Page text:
American YPG fighter: I am here to contribute to revolution
American volunteer in YPG ranks states that the political struggle in Rojava is not just important for just the Kurds but for the Middle East as well.
An American volunteer in YPG, nom de guerre Demhat, spoke to YPG Press Office as to why and how he came to Rojava and joined the fight for revolution.
Demhat who is in Rojava for five months now tells that he started paying attention to the Kurdish struggle around 2004.
Demhat tells the following as to how he decided to go to Syria:
“In 2014, that was when Kobanê was under siege and everybody I knew was kind of watching and waiting. It was a tense sort of moment. But as the fight started to turn, people got hopeful, more people started turning up at friends that left and came to help.
And I'd just started a family, so I hadn't but the plane ticket just yet, but it was something on my mind. Last year, a buddy of mine, who I was really close with, came out here. And when I saw him out here, I was like 'That's it! I got it. I got to go'. I talked with my partner and my family and I'm like, "I'm going to Syria, it's something I care about". And I got in contact with the YPG international. I had friends who told me exactly what I need to do, and I started to plan for it. And then I showed up about five months ago and helped through it.”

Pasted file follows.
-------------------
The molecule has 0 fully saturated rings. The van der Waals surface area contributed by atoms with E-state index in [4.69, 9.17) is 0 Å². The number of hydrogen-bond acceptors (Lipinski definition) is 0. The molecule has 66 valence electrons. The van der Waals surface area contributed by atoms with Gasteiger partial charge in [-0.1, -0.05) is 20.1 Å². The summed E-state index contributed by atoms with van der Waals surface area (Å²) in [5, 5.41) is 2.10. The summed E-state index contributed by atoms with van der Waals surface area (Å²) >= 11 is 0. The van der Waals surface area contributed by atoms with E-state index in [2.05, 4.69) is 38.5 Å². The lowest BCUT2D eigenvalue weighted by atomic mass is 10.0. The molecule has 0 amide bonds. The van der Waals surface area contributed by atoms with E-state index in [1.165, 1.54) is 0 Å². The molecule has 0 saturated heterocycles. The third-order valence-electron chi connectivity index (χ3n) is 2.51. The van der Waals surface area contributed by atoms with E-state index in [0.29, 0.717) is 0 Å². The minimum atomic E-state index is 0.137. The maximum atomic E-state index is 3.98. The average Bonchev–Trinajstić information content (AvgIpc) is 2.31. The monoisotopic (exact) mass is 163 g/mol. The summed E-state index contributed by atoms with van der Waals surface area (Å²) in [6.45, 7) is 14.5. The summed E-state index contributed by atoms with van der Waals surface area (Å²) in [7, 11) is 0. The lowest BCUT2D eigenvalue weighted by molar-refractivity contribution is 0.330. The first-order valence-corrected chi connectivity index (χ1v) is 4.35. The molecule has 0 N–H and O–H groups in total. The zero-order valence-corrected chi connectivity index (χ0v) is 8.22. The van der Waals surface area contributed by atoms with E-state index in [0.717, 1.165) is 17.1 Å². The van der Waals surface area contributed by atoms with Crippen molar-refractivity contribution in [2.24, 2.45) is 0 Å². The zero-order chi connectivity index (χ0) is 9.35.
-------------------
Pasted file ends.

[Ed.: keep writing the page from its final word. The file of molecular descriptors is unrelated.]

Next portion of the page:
For Demhat, “it's been the political struggle that's been going on in the region. Watching it develop over time and seen a real chance to take a hand, take a hand in something. And that's really important for the region. It is not, to me it's not just important for just the Kurds. It's important for the Middle East to have something like this take hold and work.”
The American fighter remarks that contributing to the revolution is a very big part of all why he is here, adding: “It's also about setting an example. I mean, this is a fire that may have started here but it can, you know, candle elsewhere. There can be other people that learn from the examples, there can be other people that welcome the example and hopefully things develop in an important progressive sort of way towards a better region.”
Demhat points out that most people in America don't know about Rojava, they don't know at all about Kurdistan, ans continues: “You don't see Kurdistan on a globe. Anywhere, it doesn't show up, you know. You have to Google it to really know what it is. And the only way you'd google it is if someone told you, "Oh! Have you heard about the Kurdish liberation movement. Oh! My son is fighting in Kurdistan right now." My family knew only about this because I told them I'm going. Otherwise, they would have continued on their lives without knowing about Kurdistan.
According to Demhat, it is always easy to get people motivated for big, drastic actions like war and conflict because it seems important, it seems “some sort of thing that you really have to fight because there's a real consequence to not fighting.”